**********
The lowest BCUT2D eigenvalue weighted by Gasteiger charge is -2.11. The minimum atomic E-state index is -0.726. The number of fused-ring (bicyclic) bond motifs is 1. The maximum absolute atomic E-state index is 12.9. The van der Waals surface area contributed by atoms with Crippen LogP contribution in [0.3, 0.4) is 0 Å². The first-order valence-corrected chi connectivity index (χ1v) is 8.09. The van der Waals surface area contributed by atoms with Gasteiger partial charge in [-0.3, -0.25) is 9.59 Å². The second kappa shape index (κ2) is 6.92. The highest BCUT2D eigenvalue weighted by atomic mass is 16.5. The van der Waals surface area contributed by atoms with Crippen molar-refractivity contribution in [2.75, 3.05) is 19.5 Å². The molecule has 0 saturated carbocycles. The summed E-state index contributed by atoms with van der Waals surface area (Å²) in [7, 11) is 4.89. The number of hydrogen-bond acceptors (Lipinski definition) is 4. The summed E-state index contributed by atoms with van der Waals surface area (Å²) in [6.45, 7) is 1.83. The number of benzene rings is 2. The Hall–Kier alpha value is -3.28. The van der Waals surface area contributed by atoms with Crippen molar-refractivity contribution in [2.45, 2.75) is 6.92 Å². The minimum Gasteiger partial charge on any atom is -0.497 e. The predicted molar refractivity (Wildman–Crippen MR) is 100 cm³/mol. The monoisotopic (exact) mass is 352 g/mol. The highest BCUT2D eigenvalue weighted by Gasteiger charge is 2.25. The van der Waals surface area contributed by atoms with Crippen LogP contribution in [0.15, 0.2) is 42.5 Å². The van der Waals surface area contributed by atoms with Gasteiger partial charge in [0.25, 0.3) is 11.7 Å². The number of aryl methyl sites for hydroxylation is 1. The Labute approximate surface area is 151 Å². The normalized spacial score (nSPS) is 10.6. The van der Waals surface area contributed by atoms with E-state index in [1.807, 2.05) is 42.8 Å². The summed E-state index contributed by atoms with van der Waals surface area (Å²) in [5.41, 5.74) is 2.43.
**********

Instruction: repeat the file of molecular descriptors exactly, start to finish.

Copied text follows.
The lowest BCUT2D eigenvalue weighted by Gasteiger charge is -2.11. The minimum atomic E-state index is -0.726. The number of fused-ring (bicyclic) bond motifs is 1. The maximum absolute atomic E-state index is 12.9. The van der Waals surface area contributed by atoms with Crippen LogP contribution in [0.3, 0.4) is 0 Å². The first-order valence-corrected chi connectivity index (χ1v) is 8.09. The van der Waals surface area contributed by atoms with Gasteiger partial charge in [-0.3, -0.25) is 9.59 Å². The second kappa shape index (κ2) is 6.92. The highest BCUT2D eigenvalue weighted by atomic mass is 16.5. The van der Waals surface area contributed by atoms with Crippen molar-refractivity contribution in [2.75, 3.05) is 19.5 Å². The molecule has 0 saturated carbocycles. The summed E-state index contributed by atoms with van der Waals surface area (Å²) in [7, 11) is 4.89. The number of hydrogen-bond acceptors (Lipinski definition) is 4. The summed E-state index contributed by atoms with van der Waals surface area (Å²) in [6.45, 7) is 1.83. The number of benzene rings is 2. The Hall–Kier alpha value is -3.28. The van der Waals surface area contributed by atoms with Crippen molar-refractivity contribution in [2.45, 2.75) is 6.92 Å². The minimum Gasteiger partial charge on any atom is -0.497 e. The predicted molar refractivity (Wildman–Crippen MR) is 100 cm³/mol. The monoisotopic (exact) mass is 352 g/mol. The highest BCUT2D eigenvalue weighted by Gasteiger charge is 2.25. The van der Waals surface area contributed by atoms with Crippen LogP contribution in [0.15, 0.2) is 42.5 Å². The van der Waals surface area contributed by atoms with Gasteiger partial charge in [0.25, 0.3) is 11.7 Å². The number of aryl methyl sites for hydroxylation is 1. The Labute approximate surface area is 151 Å². The normalized spacial score (nSPS) is 10.6. The van der Waals surface area contributed by atoms with E-state index in [1.807, 2.05) is 42.8 Å². The summed E-state index contributed by atoms with van der Waals surface area (Å²) in [5.41, 5.74) is 2.43.